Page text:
For all 42 of these statewide campaigns, I subtracted the simple mean of the polls conducted entirely during the final week from the final result of the election. The absolute value of these 42 numbers were then added up, and divided by 42. The result was an average error of 2.0. Election results were taken from CNN.com and Dave Leip's Election Atlas. Polls were taken from Real Clear Politics and Pollster.com. If one polling organization conducted multiple polls during the final week of the election, then only the final poll from that organization was included in the average.
The data that I used for this quick study can be viewed here.
So, while my previous experience makes me biased toward only using the simple mean of recent polls in order to forecast statewide general elections, I believe the evidence also supports me. There are also good, deductive reasons for believing that only using polls conducted in the final week of the campaign is the most accurate method for predicting election results:
- Polls are the only scientific measurement of public opinion in an election before the election takes place. Introducing any other element renders the study deductive and based on assumptions, rather than inductive and scientific.
- Polls measure a snapshot of public opinion only during the time period when they were taken. As such, including polls more than one week old in a predictive analysis simply does not make sense. The goal is to predict the final result, not what the result would have been if the election had been held a week or two earlier.
- Before 2004, there simply were not many polls taken during the final week in statewide general elections. In most cases, only one or two polls were available for statewide campaigns in 2000 and 2002. As such, the lack of data would increase the potential for error in the final polling averages, resulting in a higher margin of error for any study that includes pre-2004 campaigns.
- I did not look at elections where the final margin was greater than 10.0%. For my purposes, polls only need to be be highly accurate when they are looking at close elections where the final result could go either way. As such, polls for campaigns that were decided by double-digits are not useful for forecasting the winner of elections.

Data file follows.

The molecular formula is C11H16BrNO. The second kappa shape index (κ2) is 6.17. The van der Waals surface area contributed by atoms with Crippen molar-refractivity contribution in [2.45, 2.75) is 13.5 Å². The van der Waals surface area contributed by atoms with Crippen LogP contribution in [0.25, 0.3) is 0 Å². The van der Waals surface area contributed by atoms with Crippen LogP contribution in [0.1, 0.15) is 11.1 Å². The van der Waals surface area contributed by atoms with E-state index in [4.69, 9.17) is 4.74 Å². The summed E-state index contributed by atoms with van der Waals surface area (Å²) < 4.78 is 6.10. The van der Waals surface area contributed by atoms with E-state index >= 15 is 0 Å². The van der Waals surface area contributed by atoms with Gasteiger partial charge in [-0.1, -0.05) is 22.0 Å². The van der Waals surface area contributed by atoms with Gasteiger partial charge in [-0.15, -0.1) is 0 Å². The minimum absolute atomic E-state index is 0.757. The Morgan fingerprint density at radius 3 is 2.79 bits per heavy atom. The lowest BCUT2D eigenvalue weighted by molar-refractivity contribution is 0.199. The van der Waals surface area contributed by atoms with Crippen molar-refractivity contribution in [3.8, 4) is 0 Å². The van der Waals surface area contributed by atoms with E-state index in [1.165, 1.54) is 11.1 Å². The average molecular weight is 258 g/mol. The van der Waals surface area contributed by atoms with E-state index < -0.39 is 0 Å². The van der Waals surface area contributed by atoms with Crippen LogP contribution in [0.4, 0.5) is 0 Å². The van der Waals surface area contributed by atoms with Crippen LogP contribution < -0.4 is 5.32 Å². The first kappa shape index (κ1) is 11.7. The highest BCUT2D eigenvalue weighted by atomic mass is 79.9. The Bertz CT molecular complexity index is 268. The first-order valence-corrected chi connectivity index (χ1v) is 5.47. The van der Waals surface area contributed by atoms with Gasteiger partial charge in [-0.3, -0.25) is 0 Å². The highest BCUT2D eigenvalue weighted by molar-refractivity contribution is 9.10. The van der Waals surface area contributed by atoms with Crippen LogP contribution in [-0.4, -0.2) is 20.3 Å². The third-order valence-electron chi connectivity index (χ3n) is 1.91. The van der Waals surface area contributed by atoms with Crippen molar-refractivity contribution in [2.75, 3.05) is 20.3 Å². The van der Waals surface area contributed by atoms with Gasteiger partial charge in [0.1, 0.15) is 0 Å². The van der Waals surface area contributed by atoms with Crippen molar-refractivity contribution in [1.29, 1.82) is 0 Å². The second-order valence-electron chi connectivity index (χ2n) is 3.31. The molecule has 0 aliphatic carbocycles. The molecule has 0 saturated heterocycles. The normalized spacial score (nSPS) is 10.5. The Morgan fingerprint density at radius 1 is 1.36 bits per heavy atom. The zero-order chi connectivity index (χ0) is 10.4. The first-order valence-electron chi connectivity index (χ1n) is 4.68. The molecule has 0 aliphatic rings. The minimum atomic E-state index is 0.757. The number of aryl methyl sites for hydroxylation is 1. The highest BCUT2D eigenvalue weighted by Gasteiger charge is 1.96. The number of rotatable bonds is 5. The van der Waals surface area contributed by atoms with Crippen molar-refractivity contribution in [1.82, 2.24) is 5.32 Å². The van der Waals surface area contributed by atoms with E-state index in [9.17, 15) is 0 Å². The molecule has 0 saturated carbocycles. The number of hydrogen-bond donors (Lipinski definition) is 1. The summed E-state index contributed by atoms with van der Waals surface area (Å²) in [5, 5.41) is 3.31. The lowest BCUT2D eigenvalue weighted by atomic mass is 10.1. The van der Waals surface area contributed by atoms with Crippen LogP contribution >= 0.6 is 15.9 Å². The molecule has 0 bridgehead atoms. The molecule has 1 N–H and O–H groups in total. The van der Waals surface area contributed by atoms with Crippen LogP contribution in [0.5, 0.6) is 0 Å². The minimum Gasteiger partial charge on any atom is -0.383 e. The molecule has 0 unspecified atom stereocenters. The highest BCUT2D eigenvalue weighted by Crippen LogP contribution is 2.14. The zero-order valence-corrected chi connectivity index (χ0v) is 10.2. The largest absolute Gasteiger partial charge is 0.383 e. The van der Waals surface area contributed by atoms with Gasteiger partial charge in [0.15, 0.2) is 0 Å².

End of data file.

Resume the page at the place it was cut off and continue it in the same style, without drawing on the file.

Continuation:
- Early voting does not impact these results, since polls conducted in the final week of an election always have subsets of people who already voted.
- It is not necessary to correct for demographic imbalance, since polls are also measuring the projected demographics of the electorate. If there are enough recent polls, collectively they will produce a very accurate projection of the make-up of the electorate.
- Favoring differing polling firms based on the accuracy of their past results is not always wise, given that the future performance of a polling organization can be different from their previous performance. For example, in 2000, Rasmussen was the least accurate organization for the national popular vote, while Zogby was the most accurate. My, how times change.
And so, for all of these reasons, and because of the data backing it up, I will stick with taking the simple mean of the most recent polls in a state for my electoral forecasts. While it isn't as sexy as adding a lot of special sauce, ala CNN and 538, I believe, and the evidence shows, that it is the most accurate methodology. Sometimes, the simplest solution really is the most accurate one. Until someone can present me evidence indicating otherwise, this certainly appears to be one of those cases.
My current Presidential and Senate forecasts are based on pure poll averaging methodologies. As the election moves forward and more state by state poll data becomes available, I believe these will be the most accurate projections around. Right now, in many cases there isn't enough state-level polling data for them to be highly reliable, but that will change the closer we move to the election.